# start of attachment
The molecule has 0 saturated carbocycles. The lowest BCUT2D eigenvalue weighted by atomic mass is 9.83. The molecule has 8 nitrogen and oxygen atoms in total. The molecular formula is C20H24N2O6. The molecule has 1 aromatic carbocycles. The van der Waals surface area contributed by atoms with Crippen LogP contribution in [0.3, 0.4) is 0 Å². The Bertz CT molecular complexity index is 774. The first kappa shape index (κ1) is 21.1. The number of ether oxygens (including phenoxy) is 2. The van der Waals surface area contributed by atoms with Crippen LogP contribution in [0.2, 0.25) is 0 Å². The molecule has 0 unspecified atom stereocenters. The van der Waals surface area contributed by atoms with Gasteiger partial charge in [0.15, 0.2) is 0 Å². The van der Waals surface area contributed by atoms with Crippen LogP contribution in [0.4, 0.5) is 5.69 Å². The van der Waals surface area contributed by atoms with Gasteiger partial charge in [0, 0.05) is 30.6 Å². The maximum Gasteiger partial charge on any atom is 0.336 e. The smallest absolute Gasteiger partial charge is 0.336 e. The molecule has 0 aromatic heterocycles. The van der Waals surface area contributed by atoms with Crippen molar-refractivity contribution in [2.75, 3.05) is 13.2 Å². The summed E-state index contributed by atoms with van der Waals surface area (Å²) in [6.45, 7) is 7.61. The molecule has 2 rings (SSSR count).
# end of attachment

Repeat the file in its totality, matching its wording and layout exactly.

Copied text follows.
The molecule has 0 saturated carbocycles. The lowest BCUT2D eigenvalue weighted by atomic mass is 9.83. The molecule has 8 nitrogen and oxygen atoms in total. The molecular formula is C20H24N2O6. The molecule has 1 aromatic carbocycles. The van der Waals surface area contributed by atoms with Crippen LogP contribution in [0.3, 0.4) is 0 Å². The Bertz CT molecular complexity index is 774. The first kappa shape index (κ1) is 21.1. The number of ether oxygens (including phenoxy) is 2. The van der Waals surface area contributed by atoms with Crippen LogP contribution in [0.2, 0.25) is 0 Å². The molecule has 0 unspecified atom stereocenters. The van der Waals surface area contributed by atoms with Gasteiger partial charge in [0.15, 0.2) is 0 Å². The van der Waals surface area contributed by atoms with Crippen LogP contribution in [0.4, 0.5) is 5.69 Å². The van der Waals surface area contributed by atoms with Gasteiger partial charge in [0, 0.05) is 30.6 Å². The maximum Gasteiger partial charge on any atom is 0.336 e. The smallest absolute Gasteiger partial charge is 0.336 e. The molecule has 0 aromatic heterocycles. The van der Waals surface area contributed by atoms with Crippen molar-refractivity contribution in [2.75, 3.05) is 13.2 Å². The summed E-state index contributed by atoms with van der Waals surface area (Å²) in [6.45, 7) is 7.61. The molecule has 2 rings (SSSR count).